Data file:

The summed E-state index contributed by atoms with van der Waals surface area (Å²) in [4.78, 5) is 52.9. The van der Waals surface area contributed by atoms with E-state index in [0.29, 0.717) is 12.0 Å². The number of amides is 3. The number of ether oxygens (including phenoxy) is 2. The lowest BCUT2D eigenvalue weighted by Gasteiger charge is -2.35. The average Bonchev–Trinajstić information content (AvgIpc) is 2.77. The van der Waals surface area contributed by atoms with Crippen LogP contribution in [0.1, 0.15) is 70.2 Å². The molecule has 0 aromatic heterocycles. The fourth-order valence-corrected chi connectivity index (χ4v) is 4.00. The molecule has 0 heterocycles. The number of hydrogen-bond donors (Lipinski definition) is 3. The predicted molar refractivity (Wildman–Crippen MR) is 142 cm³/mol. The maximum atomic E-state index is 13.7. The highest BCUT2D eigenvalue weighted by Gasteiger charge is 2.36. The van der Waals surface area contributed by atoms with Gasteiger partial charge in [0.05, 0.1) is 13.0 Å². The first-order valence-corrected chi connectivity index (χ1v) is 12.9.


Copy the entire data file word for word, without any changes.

The summed E-state index contributed by atoms with van der Waals surface area (Å²) in [4.78, 5) is 52.9. The van der Waals surface area contributed by atoms with E-state index in [0.29, 0.717) is 12.0 Å². The number of amides is 3. The number of ether oxygens (including phenoxy) is 2. The lowest BCUT2D eigenvalue weighted by Gasteiger charge is -2.35. The average Bonchev–Trinajstić information content (AvgIpc) is 2.77. The van der Waals surface area contributed by atoms with Crippen LogP contribution in [0.1, 0.15) is 70.2 Å². The molecule has 0 aromatic heterocycles. The fourth-order valence-corrected chi connectivity index (χ4v) is 4.00. The molecule has 0 heterocycles. The number of hydrogen-bond donors (Lipinski definition) is 3. The predicted molar refractivity (Wildman–Crippen MR) is 142 cm³/mol. The maximum atomic E-state index is 13.7. The highest BCUT2D eigenvalue weighted by Gasteiger charge is 2.36. The van der Waals surface area contributed by atoms with Gasteiger partial charge in [0.05, 0.1) is 13.0 Å². The first-order valence-corrected chi connectivity index (χ1v) is 12.9.